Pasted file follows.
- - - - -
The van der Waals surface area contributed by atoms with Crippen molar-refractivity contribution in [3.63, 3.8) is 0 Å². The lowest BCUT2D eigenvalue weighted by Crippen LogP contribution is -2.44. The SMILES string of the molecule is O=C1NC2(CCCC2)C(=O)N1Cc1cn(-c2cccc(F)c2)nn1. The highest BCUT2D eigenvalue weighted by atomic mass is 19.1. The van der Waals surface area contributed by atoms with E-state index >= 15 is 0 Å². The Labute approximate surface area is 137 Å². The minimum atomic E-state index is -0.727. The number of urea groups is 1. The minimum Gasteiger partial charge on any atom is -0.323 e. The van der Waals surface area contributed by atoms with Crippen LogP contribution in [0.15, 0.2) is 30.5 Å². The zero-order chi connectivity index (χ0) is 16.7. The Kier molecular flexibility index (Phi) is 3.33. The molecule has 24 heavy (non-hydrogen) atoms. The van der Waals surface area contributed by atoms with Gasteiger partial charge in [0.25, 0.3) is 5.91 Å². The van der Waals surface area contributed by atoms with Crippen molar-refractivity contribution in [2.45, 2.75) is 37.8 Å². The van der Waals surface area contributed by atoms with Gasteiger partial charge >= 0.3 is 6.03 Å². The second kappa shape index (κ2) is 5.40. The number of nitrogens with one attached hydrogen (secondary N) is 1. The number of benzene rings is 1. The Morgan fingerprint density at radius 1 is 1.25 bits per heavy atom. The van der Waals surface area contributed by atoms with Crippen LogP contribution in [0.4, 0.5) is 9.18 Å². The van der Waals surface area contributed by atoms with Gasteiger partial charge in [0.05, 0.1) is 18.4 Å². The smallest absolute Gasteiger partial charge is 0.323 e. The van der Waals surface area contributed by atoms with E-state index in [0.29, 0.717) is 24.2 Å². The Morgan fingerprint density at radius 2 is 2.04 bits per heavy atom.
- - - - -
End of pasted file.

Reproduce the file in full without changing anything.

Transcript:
The van der Waals surface area contributed by atoms with Crippen molar-refractivity contribution in [3.63, 3.8) is 0 Å². The lowest BCUT2D eigenvalue weighted by Crippen LogP contribution is -2.44. The SMILES string of the molecule is O=C1NC2(CCCC2)C(=O)N1Cc1cn(-c2cccc(F)c2)nn1. The highest BCUT2D eigenvalue weighted by atomic mass is 19.1. The van der Waals surface area contributed by atoms with E-state index >= 15 is 0 Å². The Labute approximate surface area is 137 Å². The minimum atomic E-state index is -0.727. The number of urea groups is 1. The minimum Gasteiger partial charge on any atom is -0.323 e. The van der Waals surface area contributed by atoms with Crippen LogP contribution in [0.15, 0.2) is 30.5 Å². The zero-order chi connectivity index (χ0) is 16.7. The Kier molecular flexibility index (Phi) is 3.33. The molecule has 24 heavy (non-hydrogen) atoms. The van der Waals surface area contributed by atoms with Gasteiger partial charge in [0.25, 0.3) is 5.91 Å². The van der Waals surface area contributed by atoms with Crippen molar-refractivity contribution in [2.45, 2.75) is 37.8 Å². The van der Waals surface area contributed by atoms with Gasteiger partial charge >= 0.3 is 6.03 Å². The second kappa shape index (κ2) is 5.40. The number of nitrogens with one attached hydrogen (secondary N) is 1. The number of benzene rings is 1. The Morgan fingerprint density at radius 1 is 1.25 bits per heavy atom. The van der Waals surface area contributed by atoms with Crippen LogP contribution in [0.4, 0.5) is 9.18 Å². The van der Waals surface area contributed by atoms with Gasteiger partial charge in [0.05, 0.1) is 18.4 Å². The smallest absolute Gasteiger partial charge is 0.323 e. The van der Waals surface area contributed by atoms with E-state index in [0.29, 0.717) is 24.2 Å². The Morgan fingerprint density at radius 2 is 2.04 bits per heavy atom.